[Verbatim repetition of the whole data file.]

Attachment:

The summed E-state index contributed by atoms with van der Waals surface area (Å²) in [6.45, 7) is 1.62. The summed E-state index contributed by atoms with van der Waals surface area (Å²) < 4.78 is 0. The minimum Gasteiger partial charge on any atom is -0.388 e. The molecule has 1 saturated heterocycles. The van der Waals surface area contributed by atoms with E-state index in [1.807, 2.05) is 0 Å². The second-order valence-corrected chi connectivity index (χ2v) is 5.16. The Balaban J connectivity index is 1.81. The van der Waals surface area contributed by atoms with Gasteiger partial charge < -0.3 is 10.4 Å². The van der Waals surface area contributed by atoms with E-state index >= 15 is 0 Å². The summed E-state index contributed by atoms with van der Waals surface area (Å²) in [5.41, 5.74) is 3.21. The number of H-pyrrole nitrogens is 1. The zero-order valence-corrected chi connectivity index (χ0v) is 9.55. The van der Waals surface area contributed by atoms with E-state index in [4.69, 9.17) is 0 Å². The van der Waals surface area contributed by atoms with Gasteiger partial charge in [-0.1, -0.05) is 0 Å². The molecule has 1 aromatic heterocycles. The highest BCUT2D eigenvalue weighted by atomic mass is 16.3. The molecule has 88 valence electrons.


The summed E-state index contributed by atoms with van der Waals surface area (Å²) in [6.45, 7) is 1.62. The summed E-state index contributed by atoms with van der Waals surface area (Å²) < 4.78 is 0. The minimum Gasteiger partial charge on any atom is -0.388 e. The molecule has 1 saturated heterocycles. The van der Waals surface area contributed by atoms with E-state index in [1.807, 2.05) is 0 Å². The second-order valence-corrected chi connectivity index (χ2v) is 5.16. The Balaban J connectivity index is 1.81. The van der Waals surface area contributed by atoms with Gasteiger partial charge < -0.3 is 10.4 Å². The van der Waals surface area contributed by atoms with E-state index >= 15 is 0 Å². The summed E-state index contributed by atoms with van der Waals surface area (Å²) in [5.41, 5.74) is 3.21. The number of H-pyrrole nitrogens is 1. The zero-order valence-corrected chi connectivity index (χ0v) is 9.55. The van der Waals surface area contributed by atoms with E-state index in [4.69, 9.17) is 0 Å². The van der Waals surface area contributed by atoms with Gasteiger partial charge in [-0.1, -0.05) is 0 Å². The molecule has 1 aromatic heterocycles. The highest BCUT2D eigenvalue weighted by atomic mass is 16.3. The molecule has 88 valence electrons.